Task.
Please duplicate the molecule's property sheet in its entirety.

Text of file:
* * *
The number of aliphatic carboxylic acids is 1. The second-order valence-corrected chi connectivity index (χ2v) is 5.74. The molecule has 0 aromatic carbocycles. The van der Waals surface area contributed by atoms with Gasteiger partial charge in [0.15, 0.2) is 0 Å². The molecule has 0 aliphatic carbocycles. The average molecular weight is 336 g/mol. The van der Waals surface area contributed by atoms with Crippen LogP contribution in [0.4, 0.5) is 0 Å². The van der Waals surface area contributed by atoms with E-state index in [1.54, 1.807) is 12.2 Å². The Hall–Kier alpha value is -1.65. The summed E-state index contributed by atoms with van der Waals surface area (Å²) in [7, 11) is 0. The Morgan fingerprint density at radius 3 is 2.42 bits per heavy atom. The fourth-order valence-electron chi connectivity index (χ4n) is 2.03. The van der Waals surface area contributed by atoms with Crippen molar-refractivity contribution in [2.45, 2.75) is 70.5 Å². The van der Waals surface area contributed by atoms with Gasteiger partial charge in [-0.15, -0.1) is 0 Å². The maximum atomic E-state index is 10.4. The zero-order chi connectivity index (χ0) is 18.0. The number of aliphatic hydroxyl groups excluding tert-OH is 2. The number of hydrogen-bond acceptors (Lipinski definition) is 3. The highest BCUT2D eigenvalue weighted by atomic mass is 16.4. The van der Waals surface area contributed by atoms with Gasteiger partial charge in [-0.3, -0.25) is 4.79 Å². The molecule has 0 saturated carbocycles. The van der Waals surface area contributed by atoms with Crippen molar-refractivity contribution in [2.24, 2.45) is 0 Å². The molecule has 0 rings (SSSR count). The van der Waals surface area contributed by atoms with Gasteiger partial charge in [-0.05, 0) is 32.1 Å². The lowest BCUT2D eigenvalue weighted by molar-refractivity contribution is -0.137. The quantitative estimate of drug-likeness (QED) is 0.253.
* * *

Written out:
The number of aliphatic carboxylic acids is 1. The second-order valence-corrected chi connectivity index (χ2v) is 5.74. The molecule has 0 aromatic carbocycles. The van der Waals surface area contributed by atoms with Gasteiger partial charge in [0.15, 0.2) is 0 Å². The molecule has 0 aliphatic carbocycles. The average molecular weight is 336 g/mol. The van der Waals surface area contributed by atoms with Crippen LogP contribution in [0.4, 0.5) is 0 Å². The van der Waals surface area contributed by atoms with E-state index in [1.54, 1.807) is 12.2 Å². The Hall–Kier alpha value is -1.65. The summed E-state index contributed by atoms with van der Waals surface area (Å²) in [7, 11) is 0. The Morgan fingerprint density at radius 3 is 2.42 bits per heavy atom. The fourth-order valence-electron chi connectivity index (χ4n) is 2.03. The van der Waals surface area contributed by atoms with Crippen molar-refractivity contribution in [2.45, 2.75) is 70.5 Å². The van der Waals surface area contributed by atoms with Gasteiger partial charge in [-0.15, -0.1) is 0 Å². The maximum atomic E-state index is 10.4. The zero-order chi connectivity index (χ0) is 18.0. The number of aliphatic hydroxyl groups excluding tert-OH is 2. The number of hydrogen-bond acceptors (Lipinski definition) is 3. The highest BCUT2D eigenvalue weighted by atomic mass is 16.4. The van der Waals surface area contributed by atoms with Gasteiger partial charge in [-0.3, -0.25) is 4.79 Å². The molecule has 0 saturated carbocycles. The van der Waals surface area contributed by atoms with Crippen molar-refractivity contribution in [2.24, 2.45) is 0 Å². The molecule has 0 rings (SSSR count). The van der Waals surface area contributed by atoms with Gasteiger partial charge in [-0.05, 0) is 32.1 Å². The lowest BCUT2D eigenvalue weighted by molar-refractivity contribution is -0.137. The quantitative estimate of drug-likeness (QED) is 0.253.